Scenes and Sequels

One of the big things I got out of reading Dwight Swain’s Techniques of the Selling Writer is the concept of Scenes and Sequels.  A scene is a unit of action.  Within a scene you’ve got a character with a goal who encounters some kind of conflict and has an outcome.  A sequel on the other hand shows the character’s reaction to the outcome of the previous scene, which presents some kind of delimma about which the character has to make a decision.  Which leads into the next scene and so on. The way that they are described in Swain’s book, a sequel is still what most of us would think of as a scene.

The thing is, in my experience, sequels make boring scenes (in the sense that we usually think of scenes).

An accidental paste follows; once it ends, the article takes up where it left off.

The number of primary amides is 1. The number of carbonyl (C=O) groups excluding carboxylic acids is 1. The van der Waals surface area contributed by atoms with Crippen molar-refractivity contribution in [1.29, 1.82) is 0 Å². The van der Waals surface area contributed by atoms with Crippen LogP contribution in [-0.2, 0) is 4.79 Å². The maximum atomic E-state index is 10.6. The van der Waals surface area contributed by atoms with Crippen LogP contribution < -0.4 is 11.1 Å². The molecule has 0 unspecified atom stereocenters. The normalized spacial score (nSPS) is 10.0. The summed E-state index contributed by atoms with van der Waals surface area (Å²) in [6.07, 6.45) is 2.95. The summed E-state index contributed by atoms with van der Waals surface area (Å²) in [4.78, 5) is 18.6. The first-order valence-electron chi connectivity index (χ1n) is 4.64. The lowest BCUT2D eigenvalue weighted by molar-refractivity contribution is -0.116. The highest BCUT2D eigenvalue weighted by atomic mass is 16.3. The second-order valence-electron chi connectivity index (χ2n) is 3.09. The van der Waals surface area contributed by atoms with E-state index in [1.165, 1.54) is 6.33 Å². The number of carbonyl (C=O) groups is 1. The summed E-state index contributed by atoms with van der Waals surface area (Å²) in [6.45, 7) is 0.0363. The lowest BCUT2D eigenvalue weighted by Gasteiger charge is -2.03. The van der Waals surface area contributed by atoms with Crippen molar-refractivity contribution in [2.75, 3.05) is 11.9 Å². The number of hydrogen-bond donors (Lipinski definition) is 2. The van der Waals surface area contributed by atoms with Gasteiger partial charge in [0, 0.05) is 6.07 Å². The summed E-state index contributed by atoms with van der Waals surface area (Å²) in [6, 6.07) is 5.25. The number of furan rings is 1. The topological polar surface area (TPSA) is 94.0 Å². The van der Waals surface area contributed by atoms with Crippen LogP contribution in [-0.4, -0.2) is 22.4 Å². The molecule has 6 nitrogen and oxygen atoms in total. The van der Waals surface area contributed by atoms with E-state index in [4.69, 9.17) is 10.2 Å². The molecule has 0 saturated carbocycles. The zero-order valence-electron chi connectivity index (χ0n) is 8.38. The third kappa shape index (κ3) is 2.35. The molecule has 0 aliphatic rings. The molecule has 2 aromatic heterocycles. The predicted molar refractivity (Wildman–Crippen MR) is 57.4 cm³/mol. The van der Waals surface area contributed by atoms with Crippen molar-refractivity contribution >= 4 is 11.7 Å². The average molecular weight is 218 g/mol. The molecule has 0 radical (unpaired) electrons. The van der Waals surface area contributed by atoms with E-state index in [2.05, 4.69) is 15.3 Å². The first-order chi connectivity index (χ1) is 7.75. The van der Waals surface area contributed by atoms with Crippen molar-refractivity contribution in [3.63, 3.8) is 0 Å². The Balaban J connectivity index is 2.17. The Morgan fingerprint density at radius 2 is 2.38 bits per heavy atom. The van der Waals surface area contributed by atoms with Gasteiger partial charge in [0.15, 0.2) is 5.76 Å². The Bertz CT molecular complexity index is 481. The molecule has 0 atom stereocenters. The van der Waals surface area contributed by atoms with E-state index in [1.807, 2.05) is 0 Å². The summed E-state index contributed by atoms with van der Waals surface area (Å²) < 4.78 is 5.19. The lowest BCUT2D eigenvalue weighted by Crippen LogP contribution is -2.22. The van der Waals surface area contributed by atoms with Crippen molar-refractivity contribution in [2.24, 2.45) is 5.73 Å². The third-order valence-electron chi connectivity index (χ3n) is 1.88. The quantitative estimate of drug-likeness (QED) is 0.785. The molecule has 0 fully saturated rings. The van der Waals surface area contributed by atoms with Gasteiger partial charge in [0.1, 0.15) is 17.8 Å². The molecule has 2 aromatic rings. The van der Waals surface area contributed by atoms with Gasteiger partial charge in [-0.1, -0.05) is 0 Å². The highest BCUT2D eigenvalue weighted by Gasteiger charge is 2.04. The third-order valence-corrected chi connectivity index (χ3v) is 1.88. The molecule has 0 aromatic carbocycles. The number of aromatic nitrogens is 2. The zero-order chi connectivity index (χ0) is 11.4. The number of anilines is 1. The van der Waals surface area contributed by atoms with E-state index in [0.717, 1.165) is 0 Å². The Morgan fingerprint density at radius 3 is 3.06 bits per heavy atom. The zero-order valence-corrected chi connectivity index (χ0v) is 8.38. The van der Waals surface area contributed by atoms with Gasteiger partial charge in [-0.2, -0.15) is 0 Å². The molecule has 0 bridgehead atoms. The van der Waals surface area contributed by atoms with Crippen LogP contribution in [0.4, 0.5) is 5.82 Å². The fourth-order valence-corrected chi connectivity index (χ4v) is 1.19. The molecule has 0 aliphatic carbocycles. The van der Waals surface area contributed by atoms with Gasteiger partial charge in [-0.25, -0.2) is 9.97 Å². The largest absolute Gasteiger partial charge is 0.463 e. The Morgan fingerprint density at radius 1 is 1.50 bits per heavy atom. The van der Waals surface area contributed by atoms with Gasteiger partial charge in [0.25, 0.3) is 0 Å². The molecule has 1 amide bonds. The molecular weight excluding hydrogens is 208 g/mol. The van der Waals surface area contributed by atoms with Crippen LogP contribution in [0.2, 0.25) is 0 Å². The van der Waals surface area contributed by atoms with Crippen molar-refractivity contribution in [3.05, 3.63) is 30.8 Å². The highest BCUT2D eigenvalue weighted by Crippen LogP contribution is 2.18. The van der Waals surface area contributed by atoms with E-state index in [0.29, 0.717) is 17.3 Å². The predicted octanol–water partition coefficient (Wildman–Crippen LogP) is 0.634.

That’s what ended up being the problem with the one that I’ve been stalled out on all week.  I knew I had to have the hero’s reaction to finding out (in the previous scene) which pack member betrayed the alpha.  It was necessary.  But it was really boring.  Pot pointed out that unlike all the scenes preceeding it, this scene was just a sequel.  Usually I keep the sequel portion short and roll it into the next action scene to keep the pace going.

So I puzzled over what kind of action would go along with this sequel, and I remembered that they’re being watched.  Turn that into followed and have the guy disable the car in the middle of a blizzard and suddenly Marley and Conall are stumbling across the mountain on foot in a snowstorm trying to escape the wolf-shifter tracking them.  Voila.  Action.  Action that raises the stakes even.  And I am unstuck.

Well mostly.  I’m still trying to figure out what happens on this trek through the snow, but that’s a whole other issue.

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